Thirty minutes later I was back at the jeep. For a second load, I carried the horizontal member that supports the band wheels. I previously weighed this component at sixty-two pounds. (Sixty pounds is my standard limit.) Although this was doable, I wouldn’t want to carry more. Near the top of the ridge, I started to get a cramp in my left leg. The charley horse is a good signal not to push matters. On this round trip, there were gusts from time to time and small periods of freezing drizzle (if that’s a thing).
Preferring not to be on the mountain when the front would arrive in full force, I high-tailed again for the jeep, arriving just in time to remove my boots and change my shirt before it really began to blow.
Carrying components of the sawmill to my site An approaching storm front once again chased me off the mountain Two pieces of the sawmill frame and a couple of blades lashed to my pack. It doesn’t look like much, but it was heavy! Luscious bryophytes defy the dun landscapes of winter in the Southern Appalachians
It was agreed that my friend Rico and his fourteen-year-old son Adrian would join me in Hiawassee for the first weekend in February. This would be the final trip to deliver the Hud-son Sawyer.
Rico and I deliberated the pros and cons of driving up Friday vs Saturday and camping vs staying in an Airbnb. Ultimately, we decided it was simply too cold to camp and we would have more time to work if driving up Friday.
We met at the Nacoochee Tavern in Helen for a dinner of pizza and salad and proceeded from there to a nearby Airbnb.
We were up at 7:00 to have a cold breakfast of coffee and rolls. The main goal for the day was to move the remainder of the Sawyer to the site and put it together. We began hiking at 8:00 and had no difficulty reaching the campsite by 9:30. There was a nice dusting of snow everywhere. On the way, the sun rose and much of the snow melted by mid-morning. We stopped on a couple of occasions for some pretty woods-snowy pictures. My load was the gasoline engine lashed to a pack frame and a bandsaw wheel lashed to this. Rico carried the other wheel and various parts, tools, and other components.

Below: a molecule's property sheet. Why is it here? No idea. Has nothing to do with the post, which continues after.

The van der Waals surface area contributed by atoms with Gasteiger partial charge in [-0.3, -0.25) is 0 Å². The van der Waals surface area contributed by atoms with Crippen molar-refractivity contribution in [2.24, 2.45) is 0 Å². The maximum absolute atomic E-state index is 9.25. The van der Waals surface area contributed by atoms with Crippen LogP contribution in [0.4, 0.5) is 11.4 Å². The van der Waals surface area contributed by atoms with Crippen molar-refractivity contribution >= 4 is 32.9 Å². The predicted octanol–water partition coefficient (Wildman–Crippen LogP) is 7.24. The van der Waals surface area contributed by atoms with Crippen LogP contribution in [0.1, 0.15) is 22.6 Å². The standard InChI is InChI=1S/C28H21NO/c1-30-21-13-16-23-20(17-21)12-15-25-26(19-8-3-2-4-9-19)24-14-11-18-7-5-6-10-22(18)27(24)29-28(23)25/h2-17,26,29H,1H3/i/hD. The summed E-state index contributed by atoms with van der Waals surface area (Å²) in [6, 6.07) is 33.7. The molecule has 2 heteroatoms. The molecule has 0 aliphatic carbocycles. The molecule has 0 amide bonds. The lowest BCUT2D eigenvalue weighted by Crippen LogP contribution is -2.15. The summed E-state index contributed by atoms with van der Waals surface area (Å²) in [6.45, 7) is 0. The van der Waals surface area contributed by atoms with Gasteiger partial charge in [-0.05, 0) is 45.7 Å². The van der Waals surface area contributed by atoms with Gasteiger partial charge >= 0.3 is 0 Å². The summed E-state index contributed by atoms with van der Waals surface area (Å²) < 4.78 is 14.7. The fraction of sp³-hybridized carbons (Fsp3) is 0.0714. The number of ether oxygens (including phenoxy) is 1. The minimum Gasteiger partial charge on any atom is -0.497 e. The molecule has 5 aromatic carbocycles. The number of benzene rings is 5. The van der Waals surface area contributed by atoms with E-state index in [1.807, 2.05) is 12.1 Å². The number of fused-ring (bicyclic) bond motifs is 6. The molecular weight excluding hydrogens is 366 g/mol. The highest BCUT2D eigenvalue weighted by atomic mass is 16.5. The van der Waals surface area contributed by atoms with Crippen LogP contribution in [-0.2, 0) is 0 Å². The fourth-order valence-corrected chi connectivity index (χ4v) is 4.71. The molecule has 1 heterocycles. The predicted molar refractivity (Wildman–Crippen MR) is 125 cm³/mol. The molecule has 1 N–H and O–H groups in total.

Motor and bandwheel lashed to the pack frame Appalachian woods in winter It was definitely below freezing throughout the morning Sunrise on the hike to the site
Once at the site I oriented Rico and Adrian to the tasks of the day. One more load still remained to be ferried. It didn’t make sense for all of us to go and I knew it would be faster if just I went. I left Rico and Adrian to make a fire for warming up as it was still less than 30 degrees Fahrenheit around 10:00am when I left to go back to the cars.
Rico, Adrian, and me (from right to left)
My trip back was speedy and my return trip with the remaining mill components was not too bad until I realized (about two-thirds of the way back to camp) that I had left the two metal band saw guards in the weeds beside the jeep. No wonder I was making such good time. The pack I had been carrying was perhaps 35 or 40 pounds when I had expected it to be about 60! My chief objective for the day was to get the mill running. This would not be possible without the guards. So, I stashed my pack on the side of the path and returned a little more than a mile to the cars. I retrieved the guards, about ten pounds each, and carried them in my hands back to my pack. This was somewhat awkward since they were an odd shape and had sharp edges in exactly the wrong places. Once I had regained my pack I lashed one of the guards to the pack enabling me to carry the other one with both hands, switching frequently to accommodate the sharp pressure of the sheet metal against the palm of my hand.